Museum Celebrates Hornet’s First Flight

Museum Celebrates Hornet’s First Flight

In celebration of the F/A-18 Hornet’s 35th anniversary, the Flying Leatherneck Aviation Museum let visitors climb into the cockpit of an actual F/A-18 and added an additional display in the museum aboard Marine Corps Air Station Miramar, Calif., Nov. 16-17.

“We opened up the F/A-18 on display for servicemembers and their families to see it inside and out,” said Stephen “Smitty” Smith, the museum’s curator. “We wanted visitors to experience the craft on the weekend, since the actual day of the anniversary is on the 18th when the museum is normally closed.”

In 1977, the F/A-18 received its name “Hornet” from William Graham Clayton Jr., the Secretary of the Navy at the time. The concept of the aircraft originates from heavy modifications of the YF-17 Cobra, in order to become a carrier-capable fighter jet. McDonnell Douglas and Northop developing companies created the fighter jet together, with McDonnell Douglas conducting the final assembly. From there, it went on its first flight Nov. 18, 1978.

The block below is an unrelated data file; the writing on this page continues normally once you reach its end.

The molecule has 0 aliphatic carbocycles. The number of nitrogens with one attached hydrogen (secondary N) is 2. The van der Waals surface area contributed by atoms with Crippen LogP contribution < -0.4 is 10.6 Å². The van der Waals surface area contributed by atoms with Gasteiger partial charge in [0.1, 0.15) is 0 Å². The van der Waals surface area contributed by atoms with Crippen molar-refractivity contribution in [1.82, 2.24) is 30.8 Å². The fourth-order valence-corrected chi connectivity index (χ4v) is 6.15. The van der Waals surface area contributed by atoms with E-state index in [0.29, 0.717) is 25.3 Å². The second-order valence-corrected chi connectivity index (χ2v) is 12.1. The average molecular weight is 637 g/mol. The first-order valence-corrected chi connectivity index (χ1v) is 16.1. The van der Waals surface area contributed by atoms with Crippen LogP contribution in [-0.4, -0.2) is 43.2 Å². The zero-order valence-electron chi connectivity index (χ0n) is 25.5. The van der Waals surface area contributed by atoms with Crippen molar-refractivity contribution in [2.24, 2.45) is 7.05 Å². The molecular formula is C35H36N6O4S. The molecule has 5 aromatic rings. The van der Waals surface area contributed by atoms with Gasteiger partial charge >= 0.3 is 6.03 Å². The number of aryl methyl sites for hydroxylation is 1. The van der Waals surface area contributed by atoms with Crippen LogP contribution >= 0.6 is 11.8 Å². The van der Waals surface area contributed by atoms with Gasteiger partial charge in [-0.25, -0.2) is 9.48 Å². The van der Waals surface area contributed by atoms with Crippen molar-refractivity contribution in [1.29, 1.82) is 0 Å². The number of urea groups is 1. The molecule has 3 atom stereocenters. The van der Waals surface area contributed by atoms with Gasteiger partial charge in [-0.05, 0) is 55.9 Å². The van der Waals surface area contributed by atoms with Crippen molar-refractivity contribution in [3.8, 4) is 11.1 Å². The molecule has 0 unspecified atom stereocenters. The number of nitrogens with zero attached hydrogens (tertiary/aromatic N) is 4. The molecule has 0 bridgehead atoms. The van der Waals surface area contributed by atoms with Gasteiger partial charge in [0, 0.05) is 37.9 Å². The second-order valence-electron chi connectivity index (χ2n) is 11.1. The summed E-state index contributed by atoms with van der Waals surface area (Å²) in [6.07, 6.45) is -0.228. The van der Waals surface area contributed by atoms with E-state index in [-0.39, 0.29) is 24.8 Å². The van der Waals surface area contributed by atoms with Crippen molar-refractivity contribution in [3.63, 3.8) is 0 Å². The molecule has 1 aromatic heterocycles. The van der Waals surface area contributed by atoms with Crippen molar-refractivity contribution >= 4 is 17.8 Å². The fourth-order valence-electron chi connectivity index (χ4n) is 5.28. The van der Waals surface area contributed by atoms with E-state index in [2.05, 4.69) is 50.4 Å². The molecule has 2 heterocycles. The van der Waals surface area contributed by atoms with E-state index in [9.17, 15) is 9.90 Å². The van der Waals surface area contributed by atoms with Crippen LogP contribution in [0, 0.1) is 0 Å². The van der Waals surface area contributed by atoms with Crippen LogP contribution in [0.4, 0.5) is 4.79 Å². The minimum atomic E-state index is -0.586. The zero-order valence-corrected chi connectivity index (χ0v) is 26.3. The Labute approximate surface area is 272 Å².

For the complete story by Marine Lance Cpl. Michael Thorn via, click here.

Updated: November 20, 2013 — 12:01 PM
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